NASA’s Double Asteroid Redirection Test (DART) mission may sound like the plot for the 1998 movie Armageddon, but this is real and aimed to demonstrate kinetic impactor technology. In other words, impacting an asteroid to adjust its speed and path. DART’s main target is the binary asteroid system Didymos, and while not currently on a path to collide with Earth, thus posing no actual threat to the planet, the spacecraft will impact Dimorphos nearly head-on at 15,000 mph, shortening the time it takes the small asteroid moonlet to orbit by several minutes. Read more for two videos and additional information.
DART’s impulse of energy that it will deliver to the Didymos binary asteroid system is low and cannot disrupt the asteroid, as this is mainly a demonstration of NASA’s capability to respond to a potential asteroid impact threat, should one ever be discovered. The launch window opens on November 24, 2021 – February 15, 2022 and if a success, will take off on a SpaceX Falcon 9 rocket from Vandenberg Space Force Base in California. DART impact is expected to occur between September 26, 2022 – October 2, 2022.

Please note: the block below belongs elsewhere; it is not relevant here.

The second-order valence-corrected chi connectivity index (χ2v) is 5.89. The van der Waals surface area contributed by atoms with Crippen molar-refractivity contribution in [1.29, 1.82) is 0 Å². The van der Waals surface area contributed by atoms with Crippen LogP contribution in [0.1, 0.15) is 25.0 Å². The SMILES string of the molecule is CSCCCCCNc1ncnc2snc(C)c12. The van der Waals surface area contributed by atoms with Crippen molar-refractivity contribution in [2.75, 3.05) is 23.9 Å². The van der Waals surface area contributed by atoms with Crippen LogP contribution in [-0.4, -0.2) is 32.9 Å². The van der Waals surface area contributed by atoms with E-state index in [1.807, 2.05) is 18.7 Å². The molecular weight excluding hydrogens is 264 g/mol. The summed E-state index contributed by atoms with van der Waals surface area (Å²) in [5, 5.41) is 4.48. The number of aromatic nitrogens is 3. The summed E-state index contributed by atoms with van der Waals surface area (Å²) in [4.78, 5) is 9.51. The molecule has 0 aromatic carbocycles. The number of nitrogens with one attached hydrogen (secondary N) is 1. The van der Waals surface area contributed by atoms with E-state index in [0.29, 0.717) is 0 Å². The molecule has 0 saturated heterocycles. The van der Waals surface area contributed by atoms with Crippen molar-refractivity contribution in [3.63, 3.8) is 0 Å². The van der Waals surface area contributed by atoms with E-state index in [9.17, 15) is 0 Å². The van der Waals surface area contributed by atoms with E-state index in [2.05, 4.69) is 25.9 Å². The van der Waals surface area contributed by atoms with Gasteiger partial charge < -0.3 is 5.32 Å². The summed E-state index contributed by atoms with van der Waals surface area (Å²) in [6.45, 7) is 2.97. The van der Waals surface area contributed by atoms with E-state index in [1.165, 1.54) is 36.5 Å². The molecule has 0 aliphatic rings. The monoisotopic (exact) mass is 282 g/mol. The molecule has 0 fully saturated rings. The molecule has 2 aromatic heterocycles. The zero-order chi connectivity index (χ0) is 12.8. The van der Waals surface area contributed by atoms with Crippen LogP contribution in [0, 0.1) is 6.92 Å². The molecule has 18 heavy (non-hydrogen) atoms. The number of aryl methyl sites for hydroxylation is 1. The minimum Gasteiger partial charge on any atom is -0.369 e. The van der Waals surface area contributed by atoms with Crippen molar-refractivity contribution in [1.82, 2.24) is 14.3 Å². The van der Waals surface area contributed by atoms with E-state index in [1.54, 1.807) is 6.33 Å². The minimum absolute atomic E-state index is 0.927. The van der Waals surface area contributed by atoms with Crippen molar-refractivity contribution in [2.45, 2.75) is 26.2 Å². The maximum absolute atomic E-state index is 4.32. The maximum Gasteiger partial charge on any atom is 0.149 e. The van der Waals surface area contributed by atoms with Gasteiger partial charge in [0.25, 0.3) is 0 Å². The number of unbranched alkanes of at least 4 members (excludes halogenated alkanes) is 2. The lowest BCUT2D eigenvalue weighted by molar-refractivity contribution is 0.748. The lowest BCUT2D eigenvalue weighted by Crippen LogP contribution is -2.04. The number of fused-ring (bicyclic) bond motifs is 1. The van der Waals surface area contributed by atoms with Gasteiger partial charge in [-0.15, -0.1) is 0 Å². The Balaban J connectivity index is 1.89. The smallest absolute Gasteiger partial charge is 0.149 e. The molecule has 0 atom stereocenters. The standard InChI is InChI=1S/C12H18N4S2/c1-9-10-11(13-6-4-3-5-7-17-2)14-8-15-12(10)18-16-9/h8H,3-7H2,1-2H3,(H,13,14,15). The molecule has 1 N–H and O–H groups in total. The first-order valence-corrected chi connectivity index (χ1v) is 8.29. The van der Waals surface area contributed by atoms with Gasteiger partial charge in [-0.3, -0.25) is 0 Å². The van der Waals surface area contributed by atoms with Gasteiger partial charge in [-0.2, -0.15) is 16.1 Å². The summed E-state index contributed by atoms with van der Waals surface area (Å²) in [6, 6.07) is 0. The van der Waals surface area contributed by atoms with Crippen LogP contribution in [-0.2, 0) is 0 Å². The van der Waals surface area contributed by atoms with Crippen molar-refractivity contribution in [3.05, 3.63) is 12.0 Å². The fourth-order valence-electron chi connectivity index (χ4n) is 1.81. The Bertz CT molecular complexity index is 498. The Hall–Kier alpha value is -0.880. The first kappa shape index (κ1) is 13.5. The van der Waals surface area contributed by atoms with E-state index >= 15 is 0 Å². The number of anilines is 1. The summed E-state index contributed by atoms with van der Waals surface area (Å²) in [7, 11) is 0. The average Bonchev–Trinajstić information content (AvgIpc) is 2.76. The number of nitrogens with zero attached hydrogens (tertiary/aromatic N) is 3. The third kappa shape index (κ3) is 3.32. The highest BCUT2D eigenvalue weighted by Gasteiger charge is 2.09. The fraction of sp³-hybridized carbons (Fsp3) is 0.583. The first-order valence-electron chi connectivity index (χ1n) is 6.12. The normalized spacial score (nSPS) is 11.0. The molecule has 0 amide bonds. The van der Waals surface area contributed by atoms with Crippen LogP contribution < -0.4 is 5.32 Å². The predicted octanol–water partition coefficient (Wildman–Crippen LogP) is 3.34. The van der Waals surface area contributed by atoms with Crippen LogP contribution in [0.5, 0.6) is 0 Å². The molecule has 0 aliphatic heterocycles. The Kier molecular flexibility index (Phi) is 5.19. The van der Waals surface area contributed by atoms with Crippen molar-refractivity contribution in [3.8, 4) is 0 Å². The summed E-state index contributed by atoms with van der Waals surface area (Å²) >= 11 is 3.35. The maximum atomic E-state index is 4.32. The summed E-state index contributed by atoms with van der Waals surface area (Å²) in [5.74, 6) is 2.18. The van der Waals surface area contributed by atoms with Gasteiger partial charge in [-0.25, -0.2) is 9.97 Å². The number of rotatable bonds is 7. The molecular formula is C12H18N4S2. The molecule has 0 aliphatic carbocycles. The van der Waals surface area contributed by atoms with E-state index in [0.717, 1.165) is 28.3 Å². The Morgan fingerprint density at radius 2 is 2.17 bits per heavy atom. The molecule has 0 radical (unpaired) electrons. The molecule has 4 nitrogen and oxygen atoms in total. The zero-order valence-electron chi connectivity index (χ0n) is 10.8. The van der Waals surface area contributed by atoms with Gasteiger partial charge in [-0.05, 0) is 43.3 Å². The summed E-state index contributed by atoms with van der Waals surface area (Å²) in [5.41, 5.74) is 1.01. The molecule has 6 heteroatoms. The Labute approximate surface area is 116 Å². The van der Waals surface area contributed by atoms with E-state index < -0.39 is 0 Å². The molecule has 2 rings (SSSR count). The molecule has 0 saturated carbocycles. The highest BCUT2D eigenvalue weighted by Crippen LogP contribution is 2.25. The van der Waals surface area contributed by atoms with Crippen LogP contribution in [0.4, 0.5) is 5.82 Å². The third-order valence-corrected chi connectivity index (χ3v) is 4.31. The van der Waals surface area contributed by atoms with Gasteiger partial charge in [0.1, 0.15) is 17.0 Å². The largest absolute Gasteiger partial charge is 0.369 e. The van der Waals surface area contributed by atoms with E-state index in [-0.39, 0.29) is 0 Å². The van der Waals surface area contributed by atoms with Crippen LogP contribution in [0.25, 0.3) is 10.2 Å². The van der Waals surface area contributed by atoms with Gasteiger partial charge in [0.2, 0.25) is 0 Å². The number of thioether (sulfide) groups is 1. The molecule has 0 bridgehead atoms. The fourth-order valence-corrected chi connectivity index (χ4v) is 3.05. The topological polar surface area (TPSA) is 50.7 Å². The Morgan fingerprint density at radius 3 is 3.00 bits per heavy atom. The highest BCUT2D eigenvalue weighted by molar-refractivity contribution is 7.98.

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Traditional navigation techniques would only get DART somewhere within about 9 miles of the target asteroid. To achieve our mission objectives, we need to remove the rest of that error via onboard optical navigation. DRACO starts supplying images to DART’s onboard autonomous navigation system more than 50,000 miles from its target, four hours before the impact, and is key to DART achieving a kinetic impact on Dimorphos,” said APL’s Zach Fletcher, DRACO lead engineer.